104th Fighter Wing holds F-100 Memorial, remembers fallen Barnestormers

  • Published
  • By Randall Burlingame
  • 104th Fighter Wing Public Affairs

Barnestomers honored 13 Airmen fallen in flight from the 104th Fighter Wing during the F-100 memorial rededication ceremony, May 20, 2022, at Barnes Air National Guard Base, Massachusetts.

The F-100 monument was originally dedicated on May 17, 1987 by the 104FW Chief Master Sergeant’s Council. It continues to serve as a reminder of fallen Airmen’s impact on the unit.

“Memorial Day commemorates those who gave their last full measure of devotion,” said Col. David ‘Moon’ Halasi-Kun, 104FW vice commander. “As service members we are compelled to reflect on the generations of our brave predecessors who stood strong for democracy with unyielding courage.”

The 104FW gathers every May to hold the ceremony, honoring the service of the fallen unit members with the placement of a wreath, a 21 gun salute, taps, and an F-15 flyover.

Engraved upon the memorial where the wreath is placed, are the names of unit members who passed away in aviation related events:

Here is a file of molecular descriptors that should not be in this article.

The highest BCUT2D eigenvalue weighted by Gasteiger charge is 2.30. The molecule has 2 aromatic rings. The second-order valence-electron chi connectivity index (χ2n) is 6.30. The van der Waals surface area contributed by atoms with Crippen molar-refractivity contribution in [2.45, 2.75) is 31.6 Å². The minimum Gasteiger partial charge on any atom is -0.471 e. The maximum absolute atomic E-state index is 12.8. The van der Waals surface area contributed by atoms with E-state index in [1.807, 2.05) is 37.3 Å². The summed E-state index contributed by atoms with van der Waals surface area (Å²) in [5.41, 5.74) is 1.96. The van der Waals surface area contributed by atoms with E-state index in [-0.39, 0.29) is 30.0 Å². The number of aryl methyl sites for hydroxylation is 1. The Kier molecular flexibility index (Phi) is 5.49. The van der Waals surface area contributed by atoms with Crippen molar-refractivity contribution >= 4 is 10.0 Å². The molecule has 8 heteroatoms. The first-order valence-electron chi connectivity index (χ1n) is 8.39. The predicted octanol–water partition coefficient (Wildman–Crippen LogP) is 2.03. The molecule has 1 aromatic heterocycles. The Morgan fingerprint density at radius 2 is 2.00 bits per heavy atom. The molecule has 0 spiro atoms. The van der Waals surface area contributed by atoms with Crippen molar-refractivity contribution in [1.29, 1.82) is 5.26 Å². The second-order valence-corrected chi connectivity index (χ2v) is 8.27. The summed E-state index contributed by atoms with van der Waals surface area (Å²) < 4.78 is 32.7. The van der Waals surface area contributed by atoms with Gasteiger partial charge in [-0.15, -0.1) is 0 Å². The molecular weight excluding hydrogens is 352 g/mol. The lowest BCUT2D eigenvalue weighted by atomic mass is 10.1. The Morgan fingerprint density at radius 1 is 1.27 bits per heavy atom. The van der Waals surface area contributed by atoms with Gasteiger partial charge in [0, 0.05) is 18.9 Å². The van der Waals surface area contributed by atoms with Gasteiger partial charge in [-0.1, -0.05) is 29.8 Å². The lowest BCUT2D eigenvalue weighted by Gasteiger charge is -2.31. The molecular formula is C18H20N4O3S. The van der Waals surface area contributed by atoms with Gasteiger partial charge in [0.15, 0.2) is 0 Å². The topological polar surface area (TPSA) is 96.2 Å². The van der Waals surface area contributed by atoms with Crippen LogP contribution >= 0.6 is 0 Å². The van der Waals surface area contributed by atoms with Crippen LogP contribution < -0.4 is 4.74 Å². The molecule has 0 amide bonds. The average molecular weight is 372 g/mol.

1st Lt. Edward W. Meacham, Monomoy Point, Massachusetts, Aug. 17, 1948

Maj. Robert Anderstrom, Granby, Connecticut, May 7, 1954

1st Lt. Richard Brown, Granville, Massachusetts, Oct. 19, 1954

Tech. Sgt. Austin A. Cooper, Granville, Massachusetts, Oct. 19, 1954

Capt. Frank A. Gibe, Westfield, Massachusetts, July 28, 1956

Maj. Richard W. Mahoney, New Orleans, Louisiana, April 22, 1961

1st Lt. Joseph F. Crehore, Chalons, France March 21, 1962

Capt. Hugh M. Lavalle, Upstate New York, Nov. 16 1963

Capt. John H. Paris, Westfield, Massachusetts, July 17, 1964

Maj. James Romanowicz, Granby, Massachusetts, Feb. 1, 1965

Capt. Leonard E. Bannish, Wilkes-Barre, Pennsylvania, May 30, 1968

Maj. John S. Southrey, Wells, New York, Sept. 17, 1986

Lt. Col. Morris “Moose” Fontenot Jr., Deerfield Valley, Virginia, Aug. 27, 2014

“I think it is important to remember that our nation’s fallen each has a name, and that name was given to them by their family.” said Halasi-Kun. “For the family, the name is an unbreakable connection that forever binds them to love, to loss, and to pain. We have 13 of those names. We may not know them personally, but know this, their life and their death have meaning. So I ask you, how will you honor them? How will you take their memory beyond Memorial Day, to inspire your service to this nation, strengthen your relationships with friends and family, and to live each day like the gift that it is?”